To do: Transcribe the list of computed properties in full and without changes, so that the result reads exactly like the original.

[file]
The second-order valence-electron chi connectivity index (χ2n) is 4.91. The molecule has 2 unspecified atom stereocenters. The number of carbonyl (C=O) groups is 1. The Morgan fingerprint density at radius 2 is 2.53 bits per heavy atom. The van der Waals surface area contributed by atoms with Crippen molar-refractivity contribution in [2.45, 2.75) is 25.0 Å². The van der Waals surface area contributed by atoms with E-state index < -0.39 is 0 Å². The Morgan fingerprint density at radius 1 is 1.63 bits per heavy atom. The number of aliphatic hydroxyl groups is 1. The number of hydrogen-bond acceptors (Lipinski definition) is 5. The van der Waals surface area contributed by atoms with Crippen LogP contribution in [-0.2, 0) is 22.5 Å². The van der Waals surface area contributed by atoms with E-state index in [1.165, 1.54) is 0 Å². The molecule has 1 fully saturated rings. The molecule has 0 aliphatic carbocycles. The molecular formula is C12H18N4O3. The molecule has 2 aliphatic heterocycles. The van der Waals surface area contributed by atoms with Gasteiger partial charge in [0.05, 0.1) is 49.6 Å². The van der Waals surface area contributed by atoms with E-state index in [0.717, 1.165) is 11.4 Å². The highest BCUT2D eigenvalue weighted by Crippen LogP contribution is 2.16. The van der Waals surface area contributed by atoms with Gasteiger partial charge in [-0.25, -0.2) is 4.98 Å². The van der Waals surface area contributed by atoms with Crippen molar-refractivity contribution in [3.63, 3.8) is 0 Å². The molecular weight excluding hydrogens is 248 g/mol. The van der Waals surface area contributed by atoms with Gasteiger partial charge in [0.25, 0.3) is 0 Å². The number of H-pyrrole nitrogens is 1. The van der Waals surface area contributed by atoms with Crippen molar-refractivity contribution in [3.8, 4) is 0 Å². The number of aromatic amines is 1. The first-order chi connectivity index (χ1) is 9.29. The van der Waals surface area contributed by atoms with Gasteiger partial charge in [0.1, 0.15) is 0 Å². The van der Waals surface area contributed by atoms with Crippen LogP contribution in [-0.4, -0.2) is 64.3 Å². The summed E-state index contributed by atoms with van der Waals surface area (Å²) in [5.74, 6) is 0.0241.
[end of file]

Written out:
The second-order valence-electron chi connectivity index (χ2n) is 4.91. The molecule has 2 unspecified atom stereocenters. The number of carbonyl (C=O) groups is 1. The Morgan fingerprint density at radius 2 is 2.53 bits per heavy atom. The van der Waals surface area contributed by atoms with Crippen molar-refractivity contribution in [2.45, 2.75) is 25.0 Å². The van der Waals surface area contributed by atoms with E-state index < -0.39 is 0 Å². The Morgan fingerprint density at radius 1 is 1.63 bits per heavy atom. The number of aliphatic hydroxyl groups is 1. The number of hydrogen-bond acceptors (Lipinski definition) is 5. The van der Waals surface area contributed by atoms with Crippen LogP contribution in [-0.2, 0) is 22.5 Å². The van der Waals surface area contributed by atoms with E-state index in [1.165, 1.54) is 0 Å². The molecule has 1 fully saturated rings. The molecule has 0 aliphatic carbocycles. The molecular formula is C12H18N4O3. The molecule has 2 aliphatic heterocycles. The van der Waals surface area contributed by atoms with Gasteiger partial charge in [0.05, 0.1) is 49.6 Å². The van der Waals surface area contributed by atoms with E-state index in [0.717, 1.165) is 11.4 Å². The highest BCUT2D eigenvalue weighted by Crippen LogP contribution is 2.16. The van der Waals surface area contributed by atoms with Gasteiger partial charge in [-0.25, -0.2) is 4.98 Å². The van der Waals surface area contributed by atoms with Crippen molar-refractivity contribution in [3.63, 3.8) is 0 Å². The molecular weight excluding hydrogens is 248 g/mol. The van der Waals surface area contributed by atoms with Gasteiger partial charge in [0.25, 0.3) is 0 Å². The number of H-pyrrole nitrogens is 1. The van der Waals surface area contributed by atoms with Crippen molar-refractivity contribution in [3.8, 4) is 0 Å². The number of aromatic amines is 1. The first-order chi connectivity index (χ1) is 9.29. The van der Waals surface area contributed by atoms with Gasteiger partial charge in [0.1, 0.15) is 0 Å². The van der Waals surface area contributed by atoms with Crippen LogP contribution in [-0.4, -0.2) is 64.3 Å². The summed E-state index contributed by atoms with van der Waals surface area (Å²) in [5.74, 6) is 0.0241.